The NFL's pending labor agreement streamlined the signing process for draft choices.
Players will still need agents to negotiate for them.
Players generally change agents without much public fanfare. Even the best agents lose clients. It's the nature of the business.
The current situation differs from most because the NFL Players Association has not yet certified again, leaving agents to operate without the usual oversight. Quinn's original agent has turned to the courts in seeking a temporary restraining order to stop Quinn's new agent from proceeding.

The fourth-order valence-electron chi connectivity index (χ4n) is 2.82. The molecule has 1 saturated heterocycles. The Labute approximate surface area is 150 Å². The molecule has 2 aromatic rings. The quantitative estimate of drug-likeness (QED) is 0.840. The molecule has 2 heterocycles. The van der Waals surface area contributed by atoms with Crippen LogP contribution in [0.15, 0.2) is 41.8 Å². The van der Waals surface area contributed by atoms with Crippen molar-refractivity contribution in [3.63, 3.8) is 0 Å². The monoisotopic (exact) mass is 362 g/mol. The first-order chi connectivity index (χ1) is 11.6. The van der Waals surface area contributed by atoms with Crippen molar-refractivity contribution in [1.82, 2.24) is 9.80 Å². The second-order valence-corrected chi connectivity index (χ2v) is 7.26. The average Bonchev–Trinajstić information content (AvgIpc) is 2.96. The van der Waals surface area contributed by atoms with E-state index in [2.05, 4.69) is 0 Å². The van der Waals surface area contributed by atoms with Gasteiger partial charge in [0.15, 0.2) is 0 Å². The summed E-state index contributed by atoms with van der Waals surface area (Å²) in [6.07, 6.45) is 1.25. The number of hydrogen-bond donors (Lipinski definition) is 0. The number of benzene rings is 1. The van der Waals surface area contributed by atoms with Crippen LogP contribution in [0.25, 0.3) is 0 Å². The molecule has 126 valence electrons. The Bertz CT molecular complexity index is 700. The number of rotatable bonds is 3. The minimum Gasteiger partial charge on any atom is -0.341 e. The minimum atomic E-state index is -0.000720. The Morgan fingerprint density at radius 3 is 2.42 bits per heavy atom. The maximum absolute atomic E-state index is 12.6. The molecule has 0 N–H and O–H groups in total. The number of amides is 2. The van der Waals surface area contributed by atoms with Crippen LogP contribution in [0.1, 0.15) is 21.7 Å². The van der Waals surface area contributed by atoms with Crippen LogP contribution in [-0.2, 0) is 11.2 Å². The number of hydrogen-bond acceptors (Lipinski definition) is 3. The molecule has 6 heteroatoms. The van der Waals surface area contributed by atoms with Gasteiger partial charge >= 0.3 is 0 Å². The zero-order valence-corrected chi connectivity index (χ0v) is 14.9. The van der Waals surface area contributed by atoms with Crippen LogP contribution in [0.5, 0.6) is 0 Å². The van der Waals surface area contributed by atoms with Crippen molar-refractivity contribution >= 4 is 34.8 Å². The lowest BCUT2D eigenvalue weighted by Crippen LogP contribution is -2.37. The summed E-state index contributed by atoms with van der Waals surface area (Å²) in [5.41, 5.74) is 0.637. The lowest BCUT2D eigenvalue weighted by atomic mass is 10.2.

The usual protocol for changing agents includes filing paperwork through the NFLPA and notifying the original agent by faxed letter.
It's not yet clear what will happen in Quinn's case.
"We’re not freaking out about it," Rams general manager Billy Devaney told reporters Tuesday. "Right now, until we’re told otherwise, we have a guy to deal with. If Robert tells us that’s not the case, then that’s who we’ll deal with. Right now, I don’t expect it to be a problem. Now, if we’re five days from now, that’s a problem. But I don’t think that’s going to be the case."